Treasury Secretary Ken Henry has confirmed that the changes to the government’s resource rent tax regime only reduced the revenue by $1.5 billion because commodity price forecasts were revised between the two taxes.

He didn’t say this, because he wasn’t asked, but it must be likely that the revised commodity price forecasts will have a much bigger impact on the budget than just helping get the new mining tax across the line.

It’s possible, indeed, that Prime Minister Julia Gillard now has some fluffy white rabbits to pull from her hat during the election campaign.

Appearing before the Senate Committee on Fuel and Energy yesterday, Henry was asked whether he had revised commodity prices for the purposes of the deal on the mineral resources rent tax last week, and he answered: “Yes.”

Senator Ian Macdonald: “How could you be so wrong a couple of months back?” Henry: “That is a good question.”

He went on to explain that it is quite normal for commodity prices to go up and down like this. “Have a look at the volatility of the prices of mining shares,” he said.

The first set of commodity price forecasts used for the revenue estimates for the resource super profits tax and the budget in May were the normal five-year forecasts produced by the Australian Bureau of Agriculture and Resource Economics (ABARE) for the federal budget every year.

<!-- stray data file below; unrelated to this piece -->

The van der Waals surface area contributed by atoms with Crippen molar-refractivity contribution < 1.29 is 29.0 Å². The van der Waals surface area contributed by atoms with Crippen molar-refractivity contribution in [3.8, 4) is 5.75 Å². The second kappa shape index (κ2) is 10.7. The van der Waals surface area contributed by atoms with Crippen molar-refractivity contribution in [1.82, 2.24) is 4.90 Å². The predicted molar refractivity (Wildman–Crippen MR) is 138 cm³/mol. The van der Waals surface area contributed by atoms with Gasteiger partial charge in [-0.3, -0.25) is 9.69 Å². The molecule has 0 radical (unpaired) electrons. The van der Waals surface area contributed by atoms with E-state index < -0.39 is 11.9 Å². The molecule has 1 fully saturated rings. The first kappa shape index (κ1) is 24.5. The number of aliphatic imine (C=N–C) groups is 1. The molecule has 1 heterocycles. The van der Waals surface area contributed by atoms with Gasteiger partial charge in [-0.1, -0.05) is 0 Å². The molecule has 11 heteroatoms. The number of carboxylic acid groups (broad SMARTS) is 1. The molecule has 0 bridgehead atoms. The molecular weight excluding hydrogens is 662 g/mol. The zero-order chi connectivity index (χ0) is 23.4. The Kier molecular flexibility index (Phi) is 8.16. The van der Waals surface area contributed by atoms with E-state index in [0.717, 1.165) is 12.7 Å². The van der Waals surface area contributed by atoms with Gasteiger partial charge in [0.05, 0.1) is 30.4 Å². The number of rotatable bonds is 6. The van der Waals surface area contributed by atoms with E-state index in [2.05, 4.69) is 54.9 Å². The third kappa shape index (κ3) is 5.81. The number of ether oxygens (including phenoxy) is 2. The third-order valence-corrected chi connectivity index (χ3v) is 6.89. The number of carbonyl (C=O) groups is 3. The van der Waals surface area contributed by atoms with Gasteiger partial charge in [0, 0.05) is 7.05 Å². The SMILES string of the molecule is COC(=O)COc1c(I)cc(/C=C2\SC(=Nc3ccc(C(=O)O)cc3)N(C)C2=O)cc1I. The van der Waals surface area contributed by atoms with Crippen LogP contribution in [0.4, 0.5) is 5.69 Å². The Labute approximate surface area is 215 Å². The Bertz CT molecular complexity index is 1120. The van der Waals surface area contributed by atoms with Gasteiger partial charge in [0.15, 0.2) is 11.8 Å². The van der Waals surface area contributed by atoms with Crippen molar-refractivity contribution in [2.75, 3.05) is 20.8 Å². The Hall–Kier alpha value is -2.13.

The second of forecasts applied to the MRRT last week were Treasury’s. Ken Henry was asked whether he had relied on ABARE for the revised forecasts, and he answered: “We certainly take their views into account. I would not say rely on, but we certainly take their views into account.”

So … mystery solved. Except there are three things worth noting about this episode before we all move onto refugee policy:

  1. The mining companies have not revised their commodity price forecasts or else they would have had to tell the market;
  2. The new Treasury forecasts are based on this year’s contract prices, yet the new tax doesn’t start until 2012;
  3. The higher commodity price forecasts must also affect Treasury’s estimates of company tax, creating an unannounced ‘war chest’ for the Prime Minister in the forthcoming election.

There must now be a huge gap between Treasury forecasts of iron ore and coal prices and those of BHP Billiton, Rio Tinto and Xstrata. Does this matter? Probably not — they’ll all be wrong anyway. But it was very convenient for all sides last week.

It means the companies have nothing to report to the ASX, because they have not changed their revenue forecasts and the new tax, which purports to raise $10.5 billion in two years, actually has a minimal effect on what they think their profits will be.

Meanwhile the government has changed its revenue forecasts, so it has a totally different view of the impact of the tax to that of the companies. Everyone’s a winner.

Basing a forecast of tax revenue for the four-year forward estimates on this year’s commodity prices, rather than ABARE’s five-year forecasts, looks risky. But a year, as they say, is a long time in politics.

How the new commodity price forecasts since the May budget will affect the rest of the revenues in the forward estimates will no doubt be unveiled over the coming weeks.

Peter Fray

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